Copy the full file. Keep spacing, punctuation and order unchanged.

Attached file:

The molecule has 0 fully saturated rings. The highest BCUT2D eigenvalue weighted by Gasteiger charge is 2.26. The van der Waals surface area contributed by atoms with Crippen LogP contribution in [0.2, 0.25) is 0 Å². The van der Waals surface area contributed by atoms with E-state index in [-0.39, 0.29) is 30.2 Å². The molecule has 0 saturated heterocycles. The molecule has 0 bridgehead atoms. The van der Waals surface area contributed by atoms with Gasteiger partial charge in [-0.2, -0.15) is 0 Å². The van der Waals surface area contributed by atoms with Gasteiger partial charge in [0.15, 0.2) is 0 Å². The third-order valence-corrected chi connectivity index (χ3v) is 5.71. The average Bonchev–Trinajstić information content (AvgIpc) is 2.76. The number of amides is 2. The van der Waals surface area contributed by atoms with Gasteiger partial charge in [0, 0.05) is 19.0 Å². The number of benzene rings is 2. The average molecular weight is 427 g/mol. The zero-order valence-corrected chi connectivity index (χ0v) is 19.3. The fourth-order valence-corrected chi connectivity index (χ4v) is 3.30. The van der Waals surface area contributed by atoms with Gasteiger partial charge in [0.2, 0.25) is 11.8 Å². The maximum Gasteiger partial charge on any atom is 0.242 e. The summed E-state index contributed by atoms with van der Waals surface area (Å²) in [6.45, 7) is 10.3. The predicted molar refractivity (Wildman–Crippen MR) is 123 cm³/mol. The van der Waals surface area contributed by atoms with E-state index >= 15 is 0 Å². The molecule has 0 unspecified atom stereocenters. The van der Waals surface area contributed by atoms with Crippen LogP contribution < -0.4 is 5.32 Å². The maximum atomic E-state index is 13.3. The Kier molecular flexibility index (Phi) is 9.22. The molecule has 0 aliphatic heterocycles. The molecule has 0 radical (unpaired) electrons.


The molecule has 0 fully saturated rings. The highest BCUT2D eigenvalue weighted by Gasteiger charge is 2.26. The van der Waals surface area contributed by atoms with Crippen LogP contribution in [0.2, 0.25) is 0 Å². The van der Waals surface area contributed by atoms with E-state index in [-0.39, 0.29) is 30.2 Å². The molecule has 0 saturated heterocycles. The molecule has 0 bridgehead atoms. The van der Waals surface area contributed by atoms with Gasteiger partial charge in [-0.2, -0.15) is 0 Å². The van der Waals surface area contributed by atoms with Gasteiger partial charge in [0.15, 0.2) is 0 Å². The third-order valence-corrected chi connectivity index (χ3v) is 5.71. The average Bonchev–Trinajstić information content (AvgIpc) is 2.76. The number of amides is 2. The van der Waals surface area contributed by atoms with Gasteiger partial charge in [0, 0.05) is 19.0 Å². The number of benzene rings is 2. The average molecular weight is 427 g/mol. The zero-order valence-corrected chi connectivity index (χ0v) is 19.3. The fourth-order valence-corrected chi connectivity index (χ4v) is 3.30. The van der Waals surface area contributed by atoms with Gasteiger partial charge in [0.2, 0.25) is 11.8 Å². The maximum Gasteiger partial charge on any atom is 0.242 e. The summed E-state index contributed by atoms with van der Waals surface area (Å²) in [6.45, 7) is 10.3. The predicted molar refractivity (Wildman–Crippen MR) is 123 cm³/mol. The van der Waals surface area contributed by atoms with E-state index >= 15 is 0 Å². The molecule has 0 unspecified atom stereocenters. The van der Waals surface area contributed by atoms with Crippen LogP contribution < -0.4 is 5.32 Å². The maximum atomic E-state index is 13.3. The Kier molecular flexibility index (Phi) is 9.22. The molecule has 0 aliphatic heterocycles. The molecule has 0 radical (unpaired) electrons.